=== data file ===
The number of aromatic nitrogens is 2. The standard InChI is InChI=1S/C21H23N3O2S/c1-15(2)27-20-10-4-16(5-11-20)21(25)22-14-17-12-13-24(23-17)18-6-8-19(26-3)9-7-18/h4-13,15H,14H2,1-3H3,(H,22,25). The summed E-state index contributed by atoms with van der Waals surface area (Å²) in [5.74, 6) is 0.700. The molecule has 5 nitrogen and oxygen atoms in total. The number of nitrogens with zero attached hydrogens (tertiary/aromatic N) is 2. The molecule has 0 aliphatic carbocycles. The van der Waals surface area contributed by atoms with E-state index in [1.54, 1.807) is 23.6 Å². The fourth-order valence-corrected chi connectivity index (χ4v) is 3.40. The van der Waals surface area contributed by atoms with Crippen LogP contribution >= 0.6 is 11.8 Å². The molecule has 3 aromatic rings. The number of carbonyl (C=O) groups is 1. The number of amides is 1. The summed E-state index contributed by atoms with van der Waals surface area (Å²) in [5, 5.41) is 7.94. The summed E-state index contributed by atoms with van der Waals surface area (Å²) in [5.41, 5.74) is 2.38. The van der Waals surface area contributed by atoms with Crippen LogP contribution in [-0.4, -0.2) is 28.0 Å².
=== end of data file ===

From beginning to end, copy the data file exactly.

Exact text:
The number of aromatic nitrogens is 2. The standard InChI is InChI=1S/C21H23N3O2S/c1-15(2)27-20-10-4-16(5-11-20)21(25)22-14-17-12-13-24(23-17)18-6-8-19(26-3)9-7-18/h4-13,15H,14H2,1-3H3,(H,22,25). The summed E-state index contributed by atoms with van der Waals surface area (Å²) in [5.74, 6) is 0.700. The molecule has 5 nitrogen and oxygen atoms in total. The number of nitrogens with zero attached hydrogens (tertiary/aromatic N) is 2. The molecule has 0 aliphatic carbocycles. The van der Waals surface area contributed by atoms with E-state index in [1.54, 1.807) is 23.6 Å². The fourth-order valence-corrected chi connectivity index (χ4v) is 3.40. The van der Waals surface area contributed by atoms with Crippen LogP contribution >= 0.6 is 11.8 Å². The molecule has 3 aromatic rings. The number of carbonyl (C=O) groups is 1. The number of amides is 1. The summed E-state index contributed by atoms with van der Waals surface area (Å²) in [5, 5.41) is 7.94. The summed E-state index contributed by atoms with van der Waals surface area (Å²) in [5.41, 5.74) is 2.38. The van der Waals surface area contributed by atoms with Crippen LogP contribution in [-0.4, -0.2) is 28.0 Å².